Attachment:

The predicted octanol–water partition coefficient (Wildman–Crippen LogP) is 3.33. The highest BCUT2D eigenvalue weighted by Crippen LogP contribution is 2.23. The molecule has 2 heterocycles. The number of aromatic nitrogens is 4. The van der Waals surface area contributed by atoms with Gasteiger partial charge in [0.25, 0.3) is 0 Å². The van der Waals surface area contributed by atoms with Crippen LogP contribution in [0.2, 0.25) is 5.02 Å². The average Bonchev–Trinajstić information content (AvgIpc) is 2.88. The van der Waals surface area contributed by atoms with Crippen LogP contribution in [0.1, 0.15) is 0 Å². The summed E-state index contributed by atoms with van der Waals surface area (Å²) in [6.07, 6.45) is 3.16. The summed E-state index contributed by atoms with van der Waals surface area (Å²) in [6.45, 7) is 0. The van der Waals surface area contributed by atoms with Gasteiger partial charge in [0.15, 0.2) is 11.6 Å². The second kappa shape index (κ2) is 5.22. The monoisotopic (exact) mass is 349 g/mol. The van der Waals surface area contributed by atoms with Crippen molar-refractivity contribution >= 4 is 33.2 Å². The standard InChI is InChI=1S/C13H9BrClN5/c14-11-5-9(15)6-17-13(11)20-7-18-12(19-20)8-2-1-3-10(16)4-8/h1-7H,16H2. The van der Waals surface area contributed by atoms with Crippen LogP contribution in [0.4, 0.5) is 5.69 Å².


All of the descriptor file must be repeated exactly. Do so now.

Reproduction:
The predicted octanol–water partition coefficient (Wildman–Crippen LogP) is 3.33. The highest BCUT2D eigenvalue weighted by Crippen LogP contribution is 2.23. The molecule has 2 heterocycles. The number of aromatic nitrogens is 4. The van der Waals surface area contributed by atoms with Gasteiger partial charge in [0.25, 0.3) is 0 Å². The van der Waals surface area contributed by atoms with Crippen LogP contribution in [0.2, 0.25) is 5.02 Å². The average Bonchev–Trinajstić information content (AvgIpc) is 2.88. The van der Waals surface area contributed by atoms with Crippen LogP contribution in [0.1, 0.15) is 0 Å². The summed E-state index contributed by atoms with van der Waals surface area (Å²) in [6.07, 6.45) is 3.16. The summed E-state index contributed by atoms with van der Waals surface area (Å²) in [6.45, 7) is 0. The van der Waals surface area contributed by atoms with Gasteiger partial charge in [0.15, 0.2) is 11.6 Å². The second kappa shape index (κ2) is 5.22. The monoisotopic (exact) mass is 349 g/mol. The van der Waals surface area contributed by atoms with Crippen molar-refractivity contribution >= 4 is 33.2 Å². The standard InChI is InChI=1S/C13H9BrClN5/c14-11-5-9(15)6-17-13(11)20-7-18-12(19-20)8-2-1-3-10(16)4-8/h1-7H,16H2. The van der Waals surface area contributed by atoms with Crippen LogP contribution in [0.4, 0.5) is 5.69 Å².